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Sunday, June 16 2024 @ 06:27 MDT

Photos ho!


Just before I left for my vacation I picked up a new camera. I've always wanted a Nikon digital SLR, and they've come down enough in price that I can afford one. So I picked up a Nikon D50 with a couple of lenses. It's a nice camera, 6.5 megapixels, has a nice heft to it and it will accept all the Nikon film lenses I've accumulated over the years.

So I've been going picture happy, which is what anybody does with a new camera. What I've also done is tried out the camera at astro-photography, that is taking photographs of the night sky. The digital camera makes this a lot easier for a couple of reasons.

First, instant gratification. I get to see if the picture turned out while still at the telescope. If it did, then I can move on, if not, I get to try again. With a film camera I'd have to wait till the film was processed then go out on another night to try again.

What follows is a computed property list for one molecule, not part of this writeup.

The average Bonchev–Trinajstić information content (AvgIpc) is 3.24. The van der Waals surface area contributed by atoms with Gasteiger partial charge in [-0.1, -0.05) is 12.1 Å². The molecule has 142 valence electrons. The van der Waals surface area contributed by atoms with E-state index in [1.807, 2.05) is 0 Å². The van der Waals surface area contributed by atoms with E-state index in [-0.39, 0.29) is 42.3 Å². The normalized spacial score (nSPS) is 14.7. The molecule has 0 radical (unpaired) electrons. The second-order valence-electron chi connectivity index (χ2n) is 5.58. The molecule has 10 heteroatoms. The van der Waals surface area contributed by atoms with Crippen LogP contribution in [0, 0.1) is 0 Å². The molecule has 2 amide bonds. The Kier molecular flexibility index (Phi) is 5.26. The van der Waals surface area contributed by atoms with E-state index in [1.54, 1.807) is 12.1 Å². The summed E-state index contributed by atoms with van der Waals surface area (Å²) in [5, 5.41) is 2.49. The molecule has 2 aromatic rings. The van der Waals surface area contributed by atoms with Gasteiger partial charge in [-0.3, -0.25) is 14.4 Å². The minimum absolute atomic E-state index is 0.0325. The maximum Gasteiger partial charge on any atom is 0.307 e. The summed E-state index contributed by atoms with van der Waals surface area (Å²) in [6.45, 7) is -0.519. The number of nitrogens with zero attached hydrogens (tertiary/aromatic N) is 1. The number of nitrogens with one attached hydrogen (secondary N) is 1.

Second, reciprocity failure. The digital camera doesn't suffer from this. Film suffers from what is known as reciprocity failure. This is the tendency of a film to slow down as exposure time increases. For example, a 1600 ASA film may, after 30 seconds of exposure act like a 60 ASA film as most of the large silver particles have become activated by the photons of light striking them. This isn't a problem with terrestrial photography since there's usually lots of light and the shutter speeds measured in fractions of a second. It is a huge problem for astro-photography with exposure times measured in minutes or hours. The CCD that is the image sensor on the camera doesn't suffer from reciprocity failure, so if it's told to act like 1600 ASA film, it acts that way for the whole exposure, not just the first few seconds. This shortens exposure times to get the same image.

So here's one of my first attempts, it is M57, the Ring Nebula in the constellation of Lyra. It is a two minute exposure taken with my D50 attached at the prime focus of the Wilson Coulee Observatory's 14 inch Celestron telescope. The ASA equivalent of the sensor was set to 1600. The photograph was taken at 00:51 MDT on 10 July 2005.

Ring Nebula

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